→ Choose tools that are easy to use: If the tools you’re using for data analysis are too complex, you might need a new tool. To make sure everyone can use it, give all your data champions a free trial and see how long it takes them to get comfortable. You can also poll your data champions to understand your teams’ needs.
→ Automate your process: No one should collect data manually in the 21st century. See what automations the tools you’re currently using have available. You can often find native integrations that automatically send data from your tool of choice to an external report.
For instance, Airtable has a number of automations that can automatically send data from your bases to other tools. Otherwise, you might want to look into a separate integration solution.
What does “data” mean in your business? User signup numbers? Total deals won? Blog views? It’s possible that one of the reasons your teams don’t feel comfortable wading into the data pool is because they don’t fully understand what “data” means. There are so many potential data points that it’s tough to focus on what’s relevant to your team.
The truth is every single team—and every role—uses data. Content marketers need to know how their content helps bring in qualified leads. Support teams need to know how many tickets they close and how quickly. Development teams need data, sales teams need data, and so on.
“Data” are the numbers people can use to gauge the effectiveness of their work. By that definition, every team can use data to drive their initiatives, confirm hunches, and make better decisions.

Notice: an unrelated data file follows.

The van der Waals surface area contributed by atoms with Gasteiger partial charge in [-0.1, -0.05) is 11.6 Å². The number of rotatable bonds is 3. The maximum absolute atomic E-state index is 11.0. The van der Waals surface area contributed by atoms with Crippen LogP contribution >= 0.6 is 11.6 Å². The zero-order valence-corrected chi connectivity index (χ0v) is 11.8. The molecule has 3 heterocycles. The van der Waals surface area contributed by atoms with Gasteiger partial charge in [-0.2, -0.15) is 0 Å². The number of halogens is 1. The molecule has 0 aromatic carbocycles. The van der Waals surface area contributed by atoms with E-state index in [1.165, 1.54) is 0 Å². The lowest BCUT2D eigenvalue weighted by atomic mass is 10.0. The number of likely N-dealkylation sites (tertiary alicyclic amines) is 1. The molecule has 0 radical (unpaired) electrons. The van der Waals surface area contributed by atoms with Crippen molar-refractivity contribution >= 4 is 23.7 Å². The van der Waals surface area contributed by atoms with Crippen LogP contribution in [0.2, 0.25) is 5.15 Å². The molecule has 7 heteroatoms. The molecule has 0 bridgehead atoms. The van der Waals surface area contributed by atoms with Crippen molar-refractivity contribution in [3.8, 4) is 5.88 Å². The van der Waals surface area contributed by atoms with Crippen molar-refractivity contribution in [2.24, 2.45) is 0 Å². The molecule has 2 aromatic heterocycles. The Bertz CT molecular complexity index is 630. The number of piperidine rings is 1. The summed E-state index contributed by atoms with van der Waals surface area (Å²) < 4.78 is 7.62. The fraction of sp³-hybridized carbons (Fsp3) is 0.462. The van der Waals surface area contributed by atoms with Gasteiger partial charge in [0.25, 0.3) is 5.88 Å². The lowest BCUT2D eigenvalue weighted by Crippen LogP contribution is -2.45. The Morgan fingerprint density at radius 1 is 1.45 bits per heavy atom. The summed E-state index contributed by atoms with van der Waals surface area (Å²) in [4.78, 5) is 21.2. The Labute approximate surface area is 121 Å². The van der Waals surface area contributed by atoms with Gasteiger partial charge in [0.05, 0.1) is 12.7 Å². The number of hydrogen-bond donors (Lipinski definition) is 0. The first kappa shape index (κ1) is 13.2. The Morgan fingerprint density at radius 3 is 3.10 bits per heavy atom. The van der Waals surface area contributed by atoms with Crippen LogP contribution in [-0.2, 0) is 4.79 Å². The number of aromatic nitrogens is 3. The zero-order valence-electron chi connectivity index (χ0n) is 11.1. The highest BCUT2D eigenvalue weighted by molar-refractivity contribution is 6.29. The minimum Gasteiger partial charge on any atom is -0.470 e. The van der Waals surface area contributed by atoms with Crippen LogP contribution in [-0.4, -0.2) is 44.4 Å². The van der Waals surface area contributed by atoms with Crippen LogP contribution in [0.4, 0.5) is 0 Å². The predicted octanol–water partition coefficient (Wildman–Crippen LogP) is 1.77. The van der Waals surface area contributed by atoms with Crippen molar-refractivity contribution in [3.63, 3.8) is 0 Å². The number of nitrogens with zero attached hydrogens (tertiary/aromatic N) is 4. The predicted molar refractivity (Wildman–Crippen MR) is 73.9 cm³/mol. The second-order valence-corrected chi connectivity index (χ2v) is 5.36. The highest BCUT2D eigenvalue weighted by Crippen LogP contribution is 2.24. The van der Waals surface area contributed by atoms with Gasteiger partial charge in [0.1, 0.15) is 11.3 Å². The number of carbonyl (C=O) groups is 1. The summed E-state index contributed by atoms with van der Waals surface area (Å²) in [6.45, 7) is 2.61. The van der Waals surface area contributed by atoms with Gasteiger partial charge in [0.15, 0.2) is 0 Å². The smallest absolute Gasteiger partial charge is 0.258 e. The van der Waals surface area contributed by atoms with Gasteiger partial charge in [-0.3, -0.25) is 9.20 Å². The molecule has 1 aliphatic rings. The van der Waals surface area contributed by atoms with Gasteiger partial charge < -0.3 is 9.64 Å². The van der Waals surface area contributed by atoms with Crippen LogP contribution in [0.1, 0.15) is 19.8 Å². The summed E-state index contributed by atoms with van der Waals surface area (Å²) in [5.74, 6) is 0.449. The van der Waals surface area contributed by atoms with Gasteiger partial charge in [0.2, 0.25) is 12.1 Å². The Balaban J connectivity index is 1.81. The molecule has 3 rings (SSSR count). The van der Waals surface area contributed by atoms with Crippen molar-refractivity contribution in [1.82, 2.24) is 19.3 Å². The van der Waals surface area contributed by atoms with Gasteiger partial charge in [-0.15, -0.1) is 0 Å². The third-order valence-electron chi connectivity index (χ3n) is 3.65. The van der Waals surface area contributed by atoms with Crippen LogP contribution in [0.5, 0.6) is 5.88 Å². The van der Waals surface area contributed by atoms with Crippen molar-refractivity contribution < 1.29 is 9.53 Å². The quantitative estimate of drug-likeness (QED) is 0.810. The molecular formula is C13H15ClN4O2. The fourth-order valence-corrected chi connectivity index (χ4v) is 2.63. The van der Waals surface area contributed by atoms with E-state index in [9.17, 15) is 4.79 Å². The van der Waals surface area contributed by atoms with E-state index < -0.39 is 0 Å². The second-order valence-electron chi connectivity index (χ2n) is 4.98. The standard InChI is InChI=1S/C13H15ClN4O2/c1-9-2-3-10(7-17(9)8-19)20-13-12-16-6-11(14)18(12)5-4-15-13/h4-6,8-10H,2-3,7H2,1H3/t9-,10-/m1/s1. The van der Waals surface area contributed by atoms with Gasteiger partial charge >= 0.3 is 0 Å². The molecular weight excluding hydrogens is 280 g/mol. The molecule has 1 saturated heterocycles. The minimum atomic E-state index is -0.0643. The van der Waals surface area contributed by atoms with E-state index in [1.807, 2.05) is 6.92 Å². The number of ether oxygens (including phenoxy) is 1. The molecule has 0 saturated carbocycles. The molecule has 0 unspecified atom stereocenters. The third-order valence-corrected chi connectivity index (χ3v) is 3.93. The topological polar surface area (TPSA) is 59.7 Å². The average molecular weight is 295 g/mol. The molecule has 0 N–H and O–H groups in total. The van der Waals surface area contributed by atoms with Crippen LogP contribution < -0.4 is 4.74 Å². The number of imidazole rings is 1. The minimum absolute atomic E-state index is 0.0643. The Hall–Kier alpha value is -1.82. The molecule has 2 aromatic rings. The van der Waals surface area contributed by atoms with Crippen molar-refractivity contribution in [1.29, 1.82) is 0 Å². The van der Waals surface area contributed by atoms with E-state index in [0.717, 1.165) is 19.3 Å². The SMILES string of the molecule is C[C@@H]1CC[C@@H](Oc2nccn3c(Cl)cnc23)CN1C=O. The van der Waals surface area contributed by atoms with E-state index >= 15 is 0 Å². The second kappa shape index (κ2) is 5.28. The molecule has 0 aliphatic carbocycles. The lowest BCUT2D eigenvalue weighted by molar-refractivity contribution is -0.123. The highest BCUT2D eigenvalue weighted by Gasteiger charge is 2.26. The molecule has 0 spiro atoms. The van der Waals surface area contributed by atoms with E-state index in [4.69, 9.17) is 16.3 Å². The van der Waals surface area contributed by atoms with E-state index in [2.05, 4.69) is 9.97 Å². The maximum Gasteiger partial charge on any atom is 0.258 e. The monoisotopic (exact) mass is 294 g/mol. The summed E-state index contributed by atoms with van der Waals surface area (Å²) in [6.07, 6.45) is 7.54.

When data champions have the right tools and they’re looking at the right numbers, they can empower teams to get more done and make a bigger impact on the company at large. The challenge: making sure everyone in your organization understands that data is accessible, malleable, and useful to all.
Automate reporting using Airtable and Unito
With Airtable, you can build the data tools your teams need. That includes databases, reports, and dashboards that you can view in different ways, along with a variety of apps.
Reporting is how you communicate important data to stakeholders, teammates, and other collaborators. A great report can lead to actionable insights that keep everyone working in the right direction. It can also surface potential problems ahead of time, help people find solutions, and ultimately drive a project across the finish line.